- Take risks. There are certain clients who allow us to take risks. They challenge us with new ideas and needs. These are the projects that become exceptional. I know risk taking flies in the face of conventional wisdom that says safe is more profitable in the long run. And certainly, simple designs the likes of which we do day after day are important and provide cash flow for our businesses. But, those projects are average – not remarkable. These are not going to separate you from your competition. So embrace the risk taking when you can. Step outside your comfort zone and go for it. With help from your vendors and some research on your own, you can get that project done. When done right, these projects can be highly profitable. These clients are also highly influential in their social circles. If you create incredible projects that stand out, those clients will seek you out.
- Create an incredible experience. It’s not simply about providing great customer service anymore. We all strive to exceed our customer’s expectations with the services we provide. In today’s marketplace, though, we have to go one step further and transform this process into an experience that the client will truly be wowed by. Providing this will make you stand out in a crowd.
It could be something you do for each client – something as simple as sending a hand-written thank you card at the end of the project or something as elaborate as partnering with a local restaurant or chef to provide in-house cooking demonstrations or cooking lessons. But remember, the most important part of creating an incredible experience is to customize it to each client’s project. It’s how you understand and effectively implement your clients’ needs that will truly create a wonderful experience.
- Specialize. Having a specialty area will also strengthen your brand. For instance, we’ve all heard about the green movement and the importance of creating eco-friendly projects. Becoming a certified green remodeler or getting involved with LEED-based projects in your community will provide you an alternative market.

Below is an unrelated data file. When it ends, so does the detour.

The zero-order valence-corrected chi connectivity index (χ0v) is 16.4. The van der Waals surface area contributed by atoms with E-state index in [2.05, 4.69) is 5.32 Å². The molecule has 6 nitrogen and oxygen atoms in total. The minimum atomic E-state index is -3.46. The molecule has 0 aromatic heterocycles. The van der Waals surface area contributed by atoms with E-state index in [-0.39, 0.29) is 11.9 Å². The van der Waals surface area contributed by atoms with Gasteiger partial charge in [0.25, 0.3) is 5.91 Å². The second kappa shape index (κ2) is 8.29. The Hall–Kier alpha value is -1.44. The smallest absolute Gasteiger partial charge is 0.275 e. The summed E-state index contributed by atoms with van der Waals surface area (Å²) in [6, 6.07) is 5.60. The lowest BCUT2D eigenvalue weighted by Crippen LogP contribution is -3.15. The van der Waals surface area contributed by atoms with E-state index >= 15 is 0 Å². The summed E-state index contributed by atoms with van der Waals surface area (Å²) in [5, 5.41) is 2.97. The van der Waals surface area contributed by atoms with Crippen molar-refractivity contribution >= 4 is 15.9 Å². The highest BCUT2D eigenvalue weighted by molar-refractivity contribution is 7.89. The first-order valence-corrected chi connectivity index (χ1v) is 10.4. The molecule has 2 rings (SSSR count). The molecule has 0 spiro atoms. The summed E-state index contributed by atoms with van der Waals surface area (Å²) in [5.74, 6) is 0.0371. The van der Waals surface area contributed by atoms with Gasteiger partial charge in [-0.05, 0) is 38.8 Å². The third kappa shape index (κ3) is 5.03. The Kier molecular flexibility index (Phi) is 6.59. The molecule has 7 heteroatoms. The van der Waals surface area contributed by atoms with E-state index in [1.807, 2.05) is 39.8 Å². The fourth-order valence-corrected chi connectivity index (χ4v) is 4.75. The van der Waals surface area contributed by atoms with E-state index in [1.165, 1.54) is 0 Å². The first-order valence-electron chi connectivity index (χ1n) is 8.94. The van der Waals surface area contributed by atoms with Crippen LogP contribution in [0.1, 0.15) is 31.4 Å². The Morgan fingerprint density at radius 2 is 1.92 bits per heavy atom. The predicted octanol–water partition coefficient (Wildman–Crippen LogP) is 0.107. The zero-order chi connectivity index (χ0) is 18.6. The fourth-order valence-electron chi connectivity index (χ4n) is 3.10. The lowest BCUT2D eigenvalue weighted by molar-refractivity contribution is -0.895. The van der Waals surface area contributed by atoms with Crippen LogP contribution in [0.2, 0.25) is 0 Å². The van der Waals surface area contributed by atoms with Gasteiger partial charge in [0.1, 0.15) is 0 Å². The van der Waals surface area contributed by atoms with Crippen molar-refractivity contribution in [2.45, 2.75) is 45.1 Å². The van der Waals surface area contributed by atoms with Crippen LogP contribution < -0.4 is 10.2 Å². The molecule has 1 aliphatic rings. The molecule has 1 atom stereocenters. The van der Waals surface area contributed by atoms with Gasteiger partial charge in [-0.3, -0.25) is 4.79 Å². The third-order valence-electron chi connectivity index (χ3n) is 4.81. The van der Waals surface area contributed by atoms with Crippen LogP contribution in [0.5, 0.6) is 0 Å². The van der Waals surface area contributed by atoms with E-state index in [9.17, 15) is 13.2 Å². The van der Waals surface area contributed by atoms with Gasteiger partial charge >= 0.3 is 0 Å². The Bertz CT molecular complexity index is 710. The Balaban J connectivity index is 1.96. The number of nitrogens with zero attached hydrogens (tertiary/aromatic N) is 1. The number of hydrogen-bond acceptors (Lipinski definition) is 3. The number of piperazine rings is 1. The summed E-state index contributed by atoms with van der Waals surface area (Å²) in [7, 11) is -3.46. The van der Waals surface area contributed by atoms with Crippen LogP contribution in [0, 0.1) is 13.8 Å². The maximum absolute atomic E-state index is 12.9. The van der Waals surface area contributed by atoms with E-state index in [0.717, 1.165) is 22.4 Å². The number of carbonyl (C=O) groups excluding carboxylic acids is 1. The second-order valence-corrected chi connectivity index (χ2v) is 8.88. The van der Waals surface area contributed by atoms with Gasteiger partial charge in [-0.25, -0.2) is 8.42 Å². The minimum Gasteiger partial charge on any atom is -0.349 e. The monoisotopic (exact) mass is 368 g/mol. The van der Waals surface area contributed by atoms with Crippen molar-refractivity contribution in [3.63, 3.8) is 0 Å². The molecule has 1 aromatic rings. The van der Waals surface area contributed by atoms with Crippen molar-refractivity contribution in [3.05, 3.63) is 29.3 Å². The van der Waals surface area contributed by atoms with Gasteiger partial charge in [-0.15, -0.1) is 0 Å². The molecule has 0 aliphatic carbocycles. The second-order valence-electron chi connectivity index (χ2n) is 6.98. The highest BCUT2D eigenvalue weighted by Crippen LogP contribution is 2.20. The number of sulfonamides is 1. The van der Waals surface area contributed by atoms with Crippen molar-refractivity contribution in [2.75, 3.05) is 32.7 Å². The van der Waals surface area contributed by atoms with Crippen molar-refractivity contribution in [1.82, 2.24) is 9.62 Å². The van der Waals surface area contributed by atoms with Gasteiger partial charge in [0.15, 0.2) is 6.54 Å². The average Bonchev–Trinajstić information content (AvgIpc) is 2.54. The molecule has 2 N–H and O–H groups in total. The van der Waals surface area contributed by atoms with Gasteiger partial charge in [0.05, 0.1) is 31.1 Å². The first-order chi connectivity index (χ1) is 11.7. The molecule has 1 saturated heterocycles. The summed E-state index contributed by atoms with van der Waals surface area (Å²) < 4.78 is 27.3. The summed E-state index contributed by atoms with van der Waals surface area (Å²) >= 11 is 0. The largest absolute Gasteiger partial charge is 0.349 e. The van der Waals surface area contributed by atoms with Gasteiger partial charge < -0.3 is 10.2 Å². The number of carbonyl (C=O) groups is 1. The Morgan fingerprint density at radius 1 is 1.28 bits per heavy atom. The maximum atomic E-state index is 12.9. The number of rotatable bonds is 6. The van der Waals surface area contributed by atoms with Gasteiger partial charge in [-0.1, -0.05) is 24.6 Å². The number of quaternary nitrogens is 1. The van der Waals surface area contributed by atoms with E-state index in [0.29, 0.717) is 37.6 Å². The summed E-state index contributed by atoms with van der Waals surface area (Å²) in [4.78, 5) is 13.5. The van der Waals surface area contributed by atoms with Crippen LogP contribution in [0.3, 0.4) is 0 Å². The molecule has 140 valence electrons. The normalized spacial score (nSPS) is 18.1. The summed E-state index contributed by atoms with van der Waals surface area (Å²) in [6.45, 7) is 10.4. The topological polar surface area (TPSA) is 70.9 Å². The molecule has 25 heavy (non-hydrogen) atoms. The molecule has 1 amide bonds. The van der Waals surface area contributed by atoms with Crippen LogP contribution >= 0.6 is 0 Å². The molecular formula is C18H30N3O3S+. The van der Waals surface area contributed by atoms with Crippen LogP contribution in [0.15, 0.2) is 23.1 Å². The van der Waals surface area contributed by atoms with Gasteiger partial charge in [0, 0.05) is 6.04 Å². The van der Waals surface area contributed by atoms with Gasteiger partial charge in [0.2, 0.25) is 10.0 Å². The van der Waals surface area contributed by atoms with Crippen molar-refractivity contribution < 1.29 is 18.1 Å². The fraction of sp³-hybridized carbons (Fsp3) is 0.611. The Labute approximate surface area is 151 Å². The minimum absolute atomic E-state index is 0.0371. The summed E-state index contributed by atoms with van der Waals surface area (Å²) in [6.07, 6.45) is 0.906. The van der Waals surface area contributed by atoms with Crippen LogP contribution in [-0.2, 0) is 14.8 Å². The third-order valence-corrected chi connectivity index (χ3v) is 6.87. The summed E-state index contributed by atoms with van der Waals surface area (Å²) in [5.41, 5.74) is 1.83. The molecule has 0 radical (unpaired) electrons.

Understanding Universal Design and the specialized needs of the disabled is another area of concentration. If you work in an area of the country that has a large retired population, consider developing a specialty in design that facilitates aging-in-place, perhaps getting your CAPS (Certified Aging-in-Place Specialist) designation. Get help from industry associations in developing and honing a new set of skills that separates you from your competition.
- Stay small, think big. Look at your target clientele and make sure you’re concentrating your sales efforts accordingly. Trying to be all things to all people is not going to work. Whether it’s the high-end custom client, the builder market or anywhere in between, you should concentrate on your target area and go after it zealously. It doesn’t have to be the biggest segment of the market, but you need to overwhelm it with greatness.
- Find or create your brand and stand out from your peers. When you have that client who says, “I don’t care who I’m writing this check to, I’m buying you,” you’ve done your job. You’ve created your brand. If you continue that experience throughout for that client, I guarantee you will quickly build referrals that will continue to perpetuate your brand for years of future success.